If your chest freezer is showing signs of age, it may begin leaking. There are a few methods for troubleshooting faulty chest freezers but knowing some of the obvious signs of why it might leak can be very useful if you need to fix it yourself. Leaking is not limited to older models so be aware that certain maintenance procedures can help prevent leaks in newer models too.
Step 1 - Understand the Components
There are not that many serviceable or changeable parts inside a chest freezer. It contains evaporator coils, condenser coils, a compressor, a compressor overload, a relay, and a thermostat. These are the basic moving parts of a chest freezer but some of them are not serviceable.
The condenser coils condense the water and the evaporator coils disperse excess water caused by the freezing process. The compressor is a heating component that compresses excess water and recycles it through the system.
Step 2 - Defrost
Remove the contents of your chest freezer and place them in an alternative area to keep them frozen. Unplug and defrost your chest freezer before you do any troubleshooting or maintenance. Wipe and clean the inside of the freezer so that when you plug it back in it will be free of any grime or loose bits of debris. A clean freezer will also help to promote visibility when it comes to fixing leaks.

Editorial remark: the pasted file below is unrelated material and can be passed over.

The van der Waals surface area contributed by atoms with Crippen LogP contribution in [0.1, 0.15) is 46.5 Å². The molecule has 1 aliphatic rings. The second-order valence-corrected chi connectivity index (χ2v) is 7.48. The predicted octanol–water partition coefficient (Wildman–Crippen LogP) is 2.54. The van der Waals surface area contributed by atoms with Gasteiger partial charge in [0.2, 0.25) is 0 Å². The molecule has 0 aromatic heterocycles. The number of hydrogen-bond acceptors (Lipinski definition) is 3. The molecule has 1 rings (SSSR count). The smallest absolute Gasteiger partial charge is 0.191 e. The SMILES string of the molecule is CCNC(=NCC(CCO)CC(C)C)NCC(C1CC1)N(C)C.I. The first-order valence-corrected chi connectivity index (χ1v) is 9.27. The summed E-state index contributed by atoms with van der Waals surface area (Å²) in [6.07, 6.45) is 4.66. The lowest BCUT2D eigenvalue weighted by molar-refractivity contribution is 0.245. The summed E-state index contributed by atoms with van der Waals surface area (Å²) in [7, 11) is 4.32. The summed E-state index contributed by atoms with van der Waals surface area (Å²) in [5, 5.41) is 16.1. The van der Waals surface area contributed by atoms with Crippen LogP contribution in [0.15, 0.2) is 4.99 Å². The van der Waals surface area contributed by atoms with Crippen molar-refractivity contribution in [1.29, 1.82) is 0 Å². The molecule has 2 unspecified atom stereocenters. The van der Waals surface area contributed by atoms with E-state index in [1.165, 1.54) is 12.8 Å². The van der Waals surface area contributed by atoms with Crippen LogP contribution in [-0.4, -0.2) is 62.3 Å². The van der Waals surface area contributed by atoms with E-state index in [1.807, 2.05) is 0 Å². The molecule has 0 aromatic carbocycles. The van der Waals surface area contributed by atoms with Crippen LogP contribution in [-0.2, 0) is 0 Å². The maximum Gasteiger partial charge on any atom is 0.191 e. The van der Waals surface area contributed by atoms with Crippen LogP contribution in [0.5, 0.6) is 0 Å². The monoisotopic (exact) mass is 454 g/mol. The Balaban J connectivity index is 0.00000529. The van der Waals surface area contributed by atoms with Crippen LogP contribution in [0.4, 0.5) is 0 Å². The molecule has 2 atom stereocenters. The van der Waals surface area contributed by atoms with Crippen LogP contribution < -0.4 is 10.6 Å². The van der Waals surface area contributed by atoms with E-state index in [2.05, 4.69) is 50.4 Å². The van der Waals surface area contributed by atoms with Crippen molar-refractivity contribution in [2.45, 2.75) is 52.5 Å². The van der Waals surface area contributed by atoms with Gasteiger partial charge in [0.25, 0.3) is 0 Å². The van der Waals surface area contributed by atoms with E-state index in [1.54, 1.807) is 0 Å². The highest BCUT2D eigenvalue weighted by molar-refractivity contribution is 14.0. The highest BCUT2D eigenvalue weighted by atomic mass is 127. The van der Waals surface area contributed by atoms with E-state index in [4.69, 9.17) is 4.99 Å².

Step 3 - Find the Leak
Once you have defrosted your freezer, you need to establish which part of the freezer the leak is coming from. It could be coming from the inside of the freezer and this would indicate a thermostat issue. Alternatively, it could be coming from the freezing unit at the back of the freezer. Water always finds a way to escape so your leak could be restricted to one place but the actual cause could be elsewhere. Locate the drain tube which is normally found at the back of the freezer. You will probably have to unscrew or unclip the backing panel.
Step 4 - Check the Drain Hole
If the drain hole on your chest freezer has become blocked for any reason, you will need to clear it thoroughly to continue getting the best performance from your chest freezer. The drain hole is a component within the lower works of the freezer through which excess water runs to be recycled.
Step 5 - Look for Compressor Issues
Your chest freezer contains a compressor which evaporates the excess water from the freezer. The freezer will defrost excess ice and the water flows down the drain tube to a pan where the heat of the compressor evaporates the water. If your compressor has failed, the leak will be caused by the water failing to evaporate. Have a repair contractor replace your compressor or, if this is not cost-effective, you may need to buy a new freezer.
Step 6 - Consider the Thermostat
If your freezer is not freezing at all and is dispersing water in several places, you may well have a thermostat failure. Check that your freezer is cycling correctly prior to making changes or altering the thermostat. Only if the freezer is not cycling are you likely to need to change the thermostat. If you have checked all the parts of your freezer and you still cannot locate the leak, call in a service technician.